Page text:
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The 'Hunter's Supermoon' Will Shine Big And Bright This Weekend

A snapshot of the supermoon in 2011, taken on a hill above Dodger Stadium (Photo by Lori Bucci via the LAist Featured Photos pool on Flickr)
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After several thousand years of careful astrological-tracking, pretty much every single full moon that graces our night sky does so with the lore and legend of many moons past. Best viewed on Saturday and Sunday nights, this month's 'hunter's moon' will not disappoint.

As Universe Today points out, the hunter's moon is considered the first full moon after the harvest moon—the full moon that occurs closest to the fall equinox. Tonight's hunter's moon, as MSN notes, is also considered a supermoon, owing to the full moon phase arriving close to when the moon's orbit brings it closer than usual to earth.

The moon's lore dates back to to pre-columbian times. Guided by the full moon's light, legend has it that hunters would use the full moon to track and kill deer (at their fattest) in order to build food stores for the impending winter. While our civilization of Prius-driving, Chipotle munching louts will certainly not be using the moon as usefully as our predecessors, there's always something romantic about looking up at full moon.

Moonrise on Saturday night will happen at 6:23 p.m., just a few minutes after sunset at 6:19 p.m. On Sunday, moonrise will occur a bit later at 7:07 p.m. The full moon will be visible through the whole the night on both nights, setting after sunrise on Sunday and Monday mornings respectively.

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If you fancy yourself an evening drive to stare at the moon, there are lots of good places to look at the moon away from L.A.'s notorious light pollution. We outlined directions to three good spots (the Angeles National Forest, Malibu and the High Desert) in this post from earlier this month, on the Draconids meteor shower. Be warned, however: full moon nights aren't necessarily the best nights for general stargazing, for reasons I hope are immediately obvious.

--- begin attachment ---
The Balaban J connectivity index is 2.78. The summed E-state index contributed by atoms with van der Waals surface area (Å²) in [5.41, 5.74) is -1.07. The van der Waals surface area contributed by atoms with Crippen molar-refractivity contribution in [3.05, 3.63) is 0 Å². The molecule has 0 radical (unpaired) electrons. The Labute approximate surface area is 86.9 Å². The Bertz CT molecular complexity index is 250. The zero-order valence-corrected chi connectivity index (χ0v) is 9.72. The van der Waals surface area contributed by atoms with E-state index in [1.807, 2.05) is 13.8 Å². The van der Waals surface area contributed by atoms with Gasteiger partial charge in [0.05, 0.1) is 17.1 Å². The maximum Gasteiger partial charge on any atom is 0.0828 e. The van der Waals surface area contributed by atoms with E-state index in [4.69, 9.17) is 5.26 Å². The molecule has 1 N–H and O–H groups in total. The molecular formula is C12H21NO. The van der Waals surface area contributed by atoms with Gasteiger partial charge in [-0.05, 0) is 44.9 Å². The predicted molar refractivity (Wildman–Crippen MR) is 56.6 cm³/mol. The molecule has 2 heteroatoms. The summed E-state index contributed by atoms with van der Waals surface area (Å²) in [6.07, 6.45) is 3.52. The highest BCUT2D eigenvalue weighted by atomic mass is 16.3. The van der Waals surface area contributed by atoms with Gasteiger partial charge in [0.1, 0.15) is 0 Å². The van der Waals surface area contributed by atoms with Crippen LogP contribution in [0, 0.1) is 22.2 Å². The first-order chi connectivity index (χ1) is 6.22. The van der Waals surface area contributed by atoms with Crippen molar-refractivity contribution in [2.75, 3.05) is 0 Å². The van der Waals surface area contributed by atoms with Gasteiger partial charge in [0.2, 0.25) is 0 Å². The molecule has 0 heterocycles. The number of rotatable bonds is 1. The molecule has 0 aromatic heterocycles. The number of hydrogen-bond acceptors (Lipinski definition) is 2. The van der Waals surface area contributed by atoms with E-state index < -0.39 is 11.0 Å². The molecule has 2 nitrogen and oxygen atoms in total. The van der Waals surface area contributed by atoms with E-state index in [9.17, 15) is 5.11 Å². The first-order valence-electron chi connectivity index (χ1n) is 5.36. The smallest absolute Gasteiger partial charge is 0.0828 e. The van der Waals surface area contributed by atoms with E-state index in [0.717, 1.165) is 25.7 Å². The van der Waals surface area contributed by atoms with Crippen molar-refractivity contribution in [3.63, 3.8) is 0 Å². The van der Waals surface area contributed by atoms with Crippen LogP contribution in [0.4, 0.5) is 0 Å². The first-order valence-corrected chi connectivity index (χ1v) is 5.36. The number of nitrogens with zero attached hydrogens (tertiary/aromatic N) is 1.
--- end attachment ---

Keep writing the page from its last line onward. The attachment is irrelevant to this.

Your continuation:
Anyway, when you find yourself staring up at the moon on Saturday or Sunday night, here are some questions to ponder:

  • The name 'hunter's moon' refers to the bygone practice where humans hunted for their food using tools, skills and intellect honed over thousands of years of practice and tradition. Pretend that Donald Trump is elected President of the United States, modernity and our industrialized society concludes and we all find ourselves back in the stone ages by October of 2017. Do you have the skills, tools and intellect to feed yourself, as our ancestors once did?
  • Moon lore follows that the during a supermoon, the celestial body's closer-than-average proximity means its gravity has a more pronounced than usual effect on earthly activities. Lore follows that seismic and volcanic activity are often elevated during supermoons. While scientists say this lore is a bunch of hooey, consider the fact that the San Andreas Fault is "locked, loaded and ready to roll." Do you have the skills, tools and intellect to feed yourself and your loved ones in the wake of a major (questionably supermoon triggered) earthquake? If not, we have a guide.
  • Are we alone in the universe? And, as a corollary, is it more unsettling if we are or we are not?
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